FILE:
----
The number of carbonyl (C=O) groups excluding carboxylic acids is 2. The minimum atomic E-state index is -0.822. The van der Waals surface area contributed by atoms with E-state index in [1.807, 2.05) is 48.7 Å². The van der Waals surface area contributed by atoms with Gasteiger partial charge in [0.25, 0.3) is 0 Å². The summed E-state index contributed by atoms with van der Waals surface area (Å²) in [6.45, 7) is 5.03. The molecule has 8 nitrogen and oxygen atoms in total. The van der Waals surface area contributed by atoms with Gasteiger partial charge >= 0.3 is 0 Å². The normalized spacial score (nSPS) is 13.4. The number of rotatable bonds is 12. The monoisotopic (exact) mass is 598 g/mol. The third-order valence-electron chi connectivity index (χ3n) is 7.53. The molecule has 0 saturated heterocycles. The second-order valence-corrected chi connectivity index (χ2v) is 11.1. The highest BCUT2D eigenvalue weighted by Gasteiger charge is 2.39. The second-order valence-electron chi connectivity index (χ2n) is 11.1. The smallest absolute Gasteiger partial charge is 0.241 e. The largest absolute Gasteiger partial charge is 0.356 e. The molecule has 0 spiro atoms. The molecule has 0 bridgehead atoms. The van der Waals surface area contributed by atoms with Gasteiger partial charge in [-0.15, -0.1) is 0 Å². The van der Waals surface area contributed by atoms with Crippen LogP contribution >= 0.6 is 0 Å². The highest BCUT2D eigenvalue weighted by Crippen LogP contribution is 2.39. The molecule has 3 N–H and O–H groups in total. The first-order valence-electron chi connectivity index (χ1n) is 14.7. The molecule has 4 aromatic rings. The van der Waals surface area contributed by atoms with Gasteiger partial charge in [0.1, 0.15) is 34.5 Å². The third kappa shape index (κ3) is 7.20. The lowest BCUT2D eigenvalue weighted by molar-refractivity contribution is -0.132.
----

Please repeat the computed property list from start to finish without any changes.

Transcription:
The number of carbonyl (C=O) groups excluding carboxylic acids is 2. The minimum atomic E-state index is -0.822. The van der Waals surface area contributed by atoms with E-state index in [1.807, 2.05) is 48.7 Å². The van der Waals surface area contributed by atoms with Gasteiger partial charge in [0.25, 0.3) is 0 Å². The summed E-state index contributed by atoms with van der Waals surface area (Å²) in [6.45, 7) is 5.03. The molecule has 8 nitrogen and oxygen atoms in total. The van der Waals surface area contributed by atoms with Gasteiger partial charge >= 0.3 is 0 Å². The normalized spacial score (nSPS) is 13.4. The number of rotatable bonds is 12. The monoisotopic (exact) mass is 598 g/mol. The third-order valence-electron chi connectivity index (χ3n) is 7.53. The molecule has 0 saturated heterocycles. The second-order valence-corrected chi connectivity index (χ2v) is 11.1. The highest BCUT2D eigenvalue weighted by Gasteiger charge is 2.39. The second-order valence-electron chi connectivity index (χ2n) is 11.1. The smallest absolute Gasteiger partial charge is 0.241 e. The largest absolute Gasteiger partial charge is 0.356 e. The molecule has 0 spiro atoms. The molecule has 0 bridgehead atoms. The van der Waals surface area contributed by atoms with Gasteiger partial charge in [-0.15, -0.1) is 0 Å². The van der Waals surface area contributed by atoms with Crippen LogP contribution >= 0.6 is 0 Å². The highest BCUT2D eigenvalue weighted by Crippen LogP contribution is 2.39. The molecule has 3 N–H and O–H groups in total. The first-order valence-electron chi connectivity index (χ1n) is 14.7. The molecule has 4 aromatic rings. The van der Waals surface area contributed by atoms with Gasteiger partial charge in [0.1, 0.15) is 34.5 Å². The third kappa shape index (κ3) is 7.20. The lowest BCUT2D eigenvalue weighted by molar-refractivity contribution is -0.132.